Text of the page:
Tapas paul films bengali cinema tarun majumdar
Forty years ago, Tapas Paul gave Bengali cinema a prototype — the bumbling, good-natured bhalo chhele (good boy). It was his breakthrough role in Tarun Majumdar’s Dadar Kirti (1980), where he played the perpetual bechara with a blend of integrity and naiveté. It was an image that endeared him to the audience, and stuck because of his subsequent films. In Tobu Mone Rekho (1994), for instance, he played a meek young man who is exploited by his stepmother. In Kori Diye Kinlam, he played the good-natured loser. For a generation of Bengalis, Paul, who passed away late Monday night of cardiac arrest, was almost always the wronged man. He was 61.
But this benign image was to shatter in 2014. A controversial video, where he threatens murder and rape of people who mess with Trinamool workers, emerged. It made him fall into the mould of the stock-in-trade corrupt politician of Bengali potboilers. By then, he was a seasoned leader of Trinamool, having joined the party in 2001. His political persona, Bengal was to realise, would end up being the exact opposite of his onscreen one.
Paul often drew flak for his aggressive rhetoric. In December 2016, he was arrested by the Central Bureau of Investigation in connection with the multi-crore Rose Valley chit fund scam and got bail only after being incarcerated for 13 months. For the Bengali film audience, this was a bit much to digest.
“In films such as Bhalobasa Bhalobasa (1985) and Kori Diye Kinlam, he consolidated that image. He was the guy next door that Bengali men can identify with. Which is why it was difficult to make peace with his political image,” says film historian Sanjay Mukhopadhyay.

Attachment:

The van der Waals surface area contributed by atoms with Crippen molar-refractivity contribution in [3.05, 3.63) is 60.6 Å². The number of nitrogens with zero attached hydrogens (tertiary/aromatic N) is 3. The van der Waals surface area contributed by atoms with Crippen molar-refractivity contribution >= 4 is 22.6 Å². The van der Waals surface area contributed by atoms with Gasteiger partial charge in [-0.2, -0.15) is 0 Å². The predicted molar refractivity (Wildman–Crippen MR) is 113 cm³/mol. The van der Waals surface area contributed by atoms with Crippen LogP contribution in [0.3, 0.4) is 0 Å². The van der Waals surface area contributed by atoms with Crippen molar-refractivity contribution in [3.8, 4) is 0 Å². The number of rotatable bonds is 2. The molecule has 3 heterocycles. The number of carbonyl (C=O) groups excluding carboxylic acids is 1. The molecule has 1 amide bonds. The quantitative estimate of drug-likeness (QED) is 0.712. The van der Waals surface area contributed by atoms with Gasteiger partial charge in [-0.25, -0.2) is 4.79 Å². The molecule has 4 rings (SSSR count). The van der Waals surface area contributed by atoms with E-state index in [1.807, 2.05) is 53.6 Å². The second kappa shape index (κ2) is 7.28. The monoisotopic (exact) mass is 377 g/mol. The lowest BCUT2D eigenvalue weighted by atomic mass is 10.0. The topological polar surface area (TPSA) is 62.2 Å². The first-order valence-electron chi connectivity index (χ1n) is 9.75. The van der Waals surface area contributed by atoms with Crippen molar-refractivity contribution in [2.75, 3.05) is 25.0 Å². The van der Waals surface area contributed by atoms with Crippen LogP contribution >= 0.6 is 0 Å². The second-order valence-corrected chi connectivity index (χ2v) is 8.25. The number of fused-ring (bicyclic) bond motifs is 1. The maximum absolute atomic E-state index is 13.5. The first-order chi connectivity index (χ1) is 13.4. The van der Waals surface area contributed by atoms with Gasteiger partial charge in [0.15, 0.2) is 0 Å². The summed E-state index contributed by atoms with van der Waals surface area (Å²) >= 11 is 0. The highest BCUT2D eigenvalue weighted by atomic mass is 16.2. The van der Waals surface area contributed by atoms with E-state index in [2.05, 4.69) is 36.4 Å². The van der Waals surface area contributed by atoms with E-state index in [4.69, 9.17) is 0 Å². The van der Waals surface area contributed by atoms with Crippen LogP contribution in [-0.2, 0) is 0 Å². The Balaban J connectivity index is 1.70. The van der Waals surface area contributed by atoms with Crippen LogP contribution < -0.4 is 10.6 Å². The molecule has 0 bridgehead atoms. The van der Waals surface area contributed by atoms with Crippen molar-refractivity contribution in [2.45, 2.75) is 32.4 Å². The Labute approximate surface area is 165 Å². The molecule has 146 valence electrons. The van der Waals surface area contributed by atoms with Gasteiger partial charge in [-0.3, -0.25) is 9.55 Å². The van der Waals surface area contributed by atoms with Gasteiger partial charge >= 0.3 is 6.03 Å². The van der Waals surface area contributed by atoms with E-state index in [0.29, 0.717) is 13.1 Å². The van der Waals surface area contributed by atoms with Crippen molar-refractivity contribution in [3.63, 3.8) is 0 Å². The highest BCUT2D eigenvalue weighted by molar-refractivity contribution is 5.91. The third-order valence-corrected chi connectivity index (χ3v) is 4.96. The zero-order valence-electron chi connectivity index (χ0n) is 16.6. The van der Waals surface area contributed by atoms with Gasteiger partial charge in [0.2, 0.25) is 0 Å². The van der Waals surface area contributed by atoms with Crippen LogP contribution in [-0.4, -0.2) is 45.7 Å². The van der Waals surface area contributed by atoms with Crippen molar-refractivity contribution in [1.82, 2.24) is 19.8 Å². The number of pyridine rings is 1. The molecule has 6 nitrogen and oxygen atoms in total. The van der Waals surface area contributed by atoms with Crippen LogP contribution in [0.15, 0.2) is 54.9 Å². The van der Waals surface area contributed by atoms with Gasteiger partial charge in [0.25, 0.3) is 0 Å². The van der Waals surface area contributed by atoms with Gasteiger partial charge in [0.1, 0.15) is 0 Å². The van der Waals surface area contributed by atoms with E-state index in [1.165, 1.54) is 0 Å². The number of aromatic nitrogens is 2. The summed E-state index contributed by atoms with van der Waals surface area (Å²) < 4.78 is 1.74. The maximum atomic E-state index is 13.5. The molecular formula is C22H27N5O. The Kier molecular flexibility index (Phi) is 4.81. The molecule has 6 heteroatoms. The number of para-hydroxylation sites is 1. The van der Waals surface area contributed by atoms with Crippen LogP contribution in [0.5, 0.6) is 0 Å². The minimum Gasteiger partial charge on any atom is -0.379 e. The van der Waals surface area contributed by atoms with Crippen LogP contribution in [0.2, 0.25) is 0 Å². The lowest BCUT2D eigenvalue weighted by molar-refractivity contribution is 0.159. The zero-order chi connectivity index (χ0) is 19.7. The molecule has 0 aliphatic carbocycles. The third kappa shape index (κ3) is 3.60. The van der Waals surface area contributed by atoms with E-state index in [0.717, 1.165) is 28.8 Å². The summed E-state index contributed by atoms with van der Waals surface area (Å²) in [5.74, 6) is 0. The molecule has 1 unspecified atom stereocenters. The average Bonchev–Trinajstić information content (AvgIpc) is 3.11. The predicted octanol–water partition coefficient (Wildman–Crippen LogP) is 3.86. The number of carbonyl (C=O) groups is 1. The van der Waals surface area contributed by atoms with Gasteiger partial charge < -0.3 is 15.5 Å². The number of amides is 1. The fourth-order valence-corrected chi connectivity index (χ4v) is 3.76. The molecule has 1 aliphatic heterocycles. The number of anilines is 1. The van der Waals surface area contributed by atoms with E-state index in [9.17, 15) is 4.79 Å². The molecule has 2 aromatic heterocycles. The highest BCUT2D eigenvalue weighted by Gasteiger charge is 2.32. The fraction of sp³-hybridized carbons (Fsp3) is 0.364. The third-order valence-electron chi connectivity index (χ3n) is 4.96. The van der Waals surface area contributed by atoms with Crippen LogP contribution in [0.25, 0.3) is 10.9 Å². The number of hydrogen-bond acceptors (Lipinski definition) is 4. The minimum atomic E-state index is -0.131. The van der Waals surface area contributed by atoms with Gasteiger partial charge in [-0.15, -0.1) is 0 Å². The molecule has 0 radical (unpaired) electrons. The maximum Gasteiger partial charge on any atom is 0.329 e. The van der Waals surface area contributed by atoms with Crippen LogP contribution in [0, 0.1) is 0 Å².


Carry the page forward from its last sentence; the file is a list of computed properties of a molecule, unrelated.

In a career spanning 40 years, Paul gave Bengal different versions of his breakthrough role. His Bollywood debut, Abodh (1984), also Madhuri Dixit’s debut film, was a resounding flop. And that was the end of the road for him in the Hindi film industry. At times, he played second fiddle to the reigning superstar of Bengali film industry, Prosenjit. Mostly through the 90s, in Anjan Chaudhury family dramas, Paul played the ever-suffering elder brother to Prosenjit’s avenging younger brother. In these films, Paul, more often than not, fell prey to scheming politicians and duplicitous scammers. It was not until arthouse filmmaker, Buddhadeb Dasgupta cast him in his homoerotic film, Uttara (2001), that Bengali film audience realised that there is still a sensitive actor residing in him. Dasgupta cast him again in Mondo Meyer Upakhyan (2002). Aparna Sen, who worked with him in Kori Diye Kinlam (1989), remembers him as the bhalo chele who endeared himself to a generation of Bengalis. “It’s sad how he changed after joining politics. He was such a sweet boy,” says Sen.